Physicians mobilize to run for Congress


WASHINGTON -- Believing that they can cure what ails America, an extraordinary number of doctors are pinning campaign buttons on their white jackets and running for Congress in states from Maryland to California.

Forty physicians and seven dentists launched races for the House or Senate this year, the most in recent memory, campaign analysts say.

Although a few have dropped out already, the next Congress could have more doctors than Capitol Hill has seen in decades. There have been no more than seven in any Congress in the past 40 years, according to Congressional Quarterly; only four hold office today.

"This is an amazing number of candidates," observes Paul Starr, a Princeton sociologist who has written a history of American medicine and is a White House health adviser. "I take it to be a mobilization in response to health care reform."

No other legislation would affect the medical profession as much as the health reforms proposed by President Clinton. And doctors like David Doman of Rockville have decided that Congress needs some help.

"I personally believe the nation's need for a physician-legislator will be there for many years to come," says the 43-year-old gastroenterologist, a Democrat who began running last year for the seat held by Republican Rep. Constance A. Morella. He dropped out recently because he could not raise enough money.

Dr. Doman is more supportive of the president's plan than most of the other doctor-candidates, who are outraged because the Clinton plan would increase government authority over health care.

The president's "health care plan just adds more and more government bureaucracy," said Dr. Ron Franks, a Maryland state legislator and Eastern Shore dentist who is running in the Republican primary for the U.S. Senate seat held by Paul S. Sarbanes. One other Maryland doctor has entered that race: Dr. Ross Z. Pierpont, a Baltimore surgeon.

Although health reform is the main reason so many doctors are running, other factors drive this surge of political activity, indicating that it may not be just a one-year phenomenon.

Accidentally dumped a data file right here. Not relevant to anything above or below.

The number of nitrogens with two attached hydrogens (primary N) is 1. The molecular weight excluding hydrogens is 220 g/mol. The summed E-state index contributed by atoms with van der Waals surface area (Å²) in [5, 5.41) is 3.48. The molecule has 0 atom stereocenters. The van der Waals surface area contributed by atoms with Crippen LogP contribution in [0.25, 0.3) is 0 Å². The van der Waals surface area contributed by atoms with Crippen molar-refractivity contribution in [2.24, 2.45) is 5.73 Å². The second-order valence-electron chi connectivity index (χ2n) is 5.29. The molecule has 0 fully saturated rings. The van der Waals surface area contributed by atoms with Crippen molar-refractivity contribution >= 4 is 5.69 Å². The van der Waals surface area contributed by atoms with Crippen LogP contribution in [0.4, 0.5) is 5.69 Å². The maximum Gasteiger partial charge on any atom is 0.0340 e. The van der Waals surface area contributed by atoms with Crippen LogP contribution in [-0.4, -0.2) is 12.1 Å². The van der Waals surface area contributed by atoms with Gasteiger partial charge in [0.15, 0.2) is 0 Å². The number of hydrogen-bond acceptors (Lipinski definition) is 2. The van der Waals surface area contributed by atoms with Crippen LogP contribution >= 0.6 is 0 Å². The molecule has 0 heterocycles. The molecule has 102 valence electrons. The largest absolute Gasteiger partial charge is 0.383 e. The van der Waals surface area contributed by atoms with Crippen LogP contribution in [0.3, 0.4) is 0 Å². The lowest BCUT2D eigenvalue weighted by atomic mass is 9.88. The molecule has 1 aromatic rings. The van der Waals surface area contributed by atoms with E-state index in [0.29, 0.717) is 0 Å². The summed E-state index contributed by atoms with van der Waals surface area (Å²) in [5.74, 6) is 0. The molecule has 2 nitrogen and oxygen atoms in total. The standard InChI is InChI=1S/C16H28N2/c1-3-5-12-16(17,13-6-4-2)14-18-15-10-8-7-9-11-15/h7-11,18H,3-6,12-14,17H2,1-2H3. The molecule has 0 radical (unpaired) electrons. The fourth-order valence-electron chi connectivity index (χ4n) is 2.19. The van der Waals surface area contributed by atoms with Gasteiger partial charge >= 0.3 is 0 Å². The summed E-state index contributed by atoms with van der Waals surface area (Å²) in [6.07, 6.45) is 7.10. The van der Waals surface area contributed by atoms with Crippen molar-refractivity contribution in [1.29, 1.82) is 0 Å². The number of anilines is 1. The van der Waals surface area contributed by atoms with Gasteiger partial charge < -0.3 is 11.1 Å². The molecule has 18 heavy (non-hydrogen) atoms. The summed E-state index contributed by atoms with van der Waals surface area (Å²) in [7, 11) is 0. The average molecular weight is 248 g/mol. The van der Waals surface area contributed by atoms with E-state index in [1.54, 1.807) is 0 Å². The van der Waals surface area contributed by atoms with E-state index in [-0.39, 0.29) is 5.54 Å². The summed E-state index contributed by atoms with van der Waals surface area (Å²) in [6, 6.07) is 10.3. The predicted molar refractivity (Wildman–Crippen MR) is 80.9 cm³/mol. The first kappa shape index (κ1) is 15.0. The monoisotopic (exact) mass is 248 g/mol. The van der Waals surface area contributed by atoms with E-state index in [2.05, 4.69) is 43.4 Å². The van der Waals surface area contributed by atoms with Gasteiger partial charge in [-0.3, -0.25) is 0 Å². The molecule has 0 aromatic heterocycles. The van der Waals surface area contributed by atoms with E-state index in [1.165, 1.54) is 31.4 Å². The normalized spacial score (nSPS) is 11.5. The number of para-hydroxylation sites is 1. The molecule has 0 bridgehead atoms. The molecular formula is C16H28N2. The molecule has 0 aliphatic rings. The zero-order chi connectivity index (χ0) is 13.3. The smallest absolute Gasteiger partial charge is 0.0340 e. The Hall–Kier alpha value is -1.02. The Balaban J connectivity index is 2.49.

One is the medical profession's long-growing disgust with the government and insurance companies, which doctors say are second-guessing physicians and imposing foolish regulations. "I think probably the frustration is quite high amongst physicians, and it's just coming out right now," says Dr. John Steel, a San Diego surgeon who is running for a House seat.

Another factor is the American Medical Association, which for years has been encouraging physicians to become more politically involved -- a message that frustrated doctors may be more willing to heed now.

'It's in politics you do it'

"I think what's happened is the whole health care world and society in general has gotten very political," says Robert J. Blendon, a professor at Harvard's School of Public Health. "There is a sense if you want to alter the course of what you're concerned about, it's in politics you do it."

But as some doctors are finding, it's not easy to make the leap from the examining room to the campaign trail.

Doctors generally don't tolerate the "baloney" that goes with politics, "they're lousy at raising money" and they are "precisely trained," says William D. McInturff, a Republican political consultant. "Politics is not a precise business."

The "baloney" includes behavior that doctors don't ordinarily think of as dignified. Dr. Franks, the 52-year-old dentist from Queenstown, recalls how "awkward" and "very difficult" it was to stand along Route 213 in Elkton, waving a campaign sign at motorists during his race for state office four years ago.